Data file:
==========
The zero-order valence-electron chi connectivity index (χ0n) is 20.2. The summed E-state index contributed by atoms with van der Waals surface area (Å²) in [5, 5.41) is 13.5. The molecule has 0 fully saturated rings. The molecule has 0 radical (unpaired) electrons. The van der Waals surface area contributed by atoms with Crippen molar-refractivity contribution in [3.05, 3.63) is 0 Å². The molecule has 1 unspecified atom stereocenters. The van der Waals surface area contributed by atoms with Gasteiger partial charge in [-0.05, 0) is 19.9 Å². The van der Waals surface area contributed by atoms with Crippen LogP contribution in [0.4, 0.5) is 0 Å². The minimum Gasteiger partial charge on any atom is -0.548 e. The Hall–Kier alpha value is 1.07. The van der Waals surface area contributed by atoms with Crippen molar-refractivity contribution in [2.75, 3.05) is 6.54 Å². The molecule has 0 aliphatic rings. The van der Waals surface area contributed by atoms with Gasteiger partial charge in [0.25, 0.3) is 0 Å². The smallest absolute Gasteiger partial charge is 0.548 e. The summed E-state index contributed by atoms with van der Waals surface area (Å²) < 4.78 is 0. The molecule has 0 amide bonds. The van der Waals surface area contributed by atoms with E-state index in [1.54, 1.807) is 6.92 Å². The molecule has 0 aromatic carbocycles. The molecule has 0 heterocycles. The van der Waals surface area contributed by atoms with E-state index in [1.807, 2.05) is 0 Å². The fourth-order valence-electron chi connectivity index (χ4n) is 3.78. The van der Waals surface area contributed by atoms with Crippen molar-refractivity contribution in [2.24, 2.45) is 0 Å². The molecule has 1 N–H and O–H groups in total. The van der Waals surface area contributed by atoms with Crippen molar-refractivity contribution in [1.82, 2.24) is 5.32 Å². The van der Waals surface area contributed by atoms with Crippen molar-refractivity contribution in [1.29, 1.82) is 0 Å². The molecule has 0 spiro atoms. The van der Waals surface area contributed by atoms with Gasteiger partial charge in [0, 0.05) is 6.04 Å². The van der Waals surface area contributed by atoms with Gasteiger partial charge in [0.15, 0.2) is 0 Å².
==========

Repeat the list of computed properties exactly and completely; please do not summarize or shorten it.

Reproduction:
The zero-order valence-electron chi connectivity index (χ0n) is 20.2. The summed E-state index contributed by atoms with van der Waals surface area (Å²) in [5, 5.41) is 13.5. The molecule has 0 fully saturated rings. The molecule has 0 radical (unpaired) electrons. The van der Waals surface area contributed by atoms with Crippen molar-refractivity contribution in [3.05, 3.63) is 0 Å². The molecule has 1 unspecified atom stereocenters. The van der Waals surface area contributed by atoms with Gasteiger partial charge in [-0.05, 0) is 19.9 Å². The van der Waals surface area contributed by atoms with Crippen LogP contribution in [0.4, 0.5) is 0 Å². The minimum Gasteiger partial charge on any atom is -0.548 e. The Hall–Kier alpha value is 1.07. The van der Waals surface area contributed by atoms with Crippen molar-refractivity contribution in [2.75, 3.05) is 6.54 Å². The molecule has 0 aliphatic rings. The van der Waals surface area contributed by atoms with Gasteiger partial charge in [0.25, 0.3) is 0 Å². The smallest absolute Gasteiger partial charge is 0.548 e. The summed E-state index contributed by atoms with van der Waals surface area (Å²) < 4.78 is 0. The molecule has 0 amide bonds. The van der Waals surface area contributed by atoms with E-state index in [1.54, 1.807) is 6.92 Å². The molecule has 0 aromatic carbocycles. The molecule has 0 heterocycles. The van der Waals surface area contributed by atoms with E-state index in [1.807, 2.05) is 0 Å². The fourth-order valence-electron chi connectivity index (χ4n) is 3.78. The van der Waals surface area contributed by atoms with Crippen molar-refractivity contribution in [2.24, 2.45) is 0 Å². The molecule has 1 N–H and O–H groups in total. The van der Waals surface area contributed by atoms with Crippen molar-refractivity contribution in [1.82, 2.24) is 5.32 Å². The van der Waals surface area contributed by atoms with Crippen molar-refractivity contribution in [1.29, 1.82) is 0 Å². The molecule has 0 spiro atoms. The van der Waals surface area contributed by atoms with Gasteiger partial charge in [0, 0.05) is 6.04 Å². The van der Waals surface area contributed by atoms with Gasteiger partial charge in [0.15, 0.2) is 0 Å².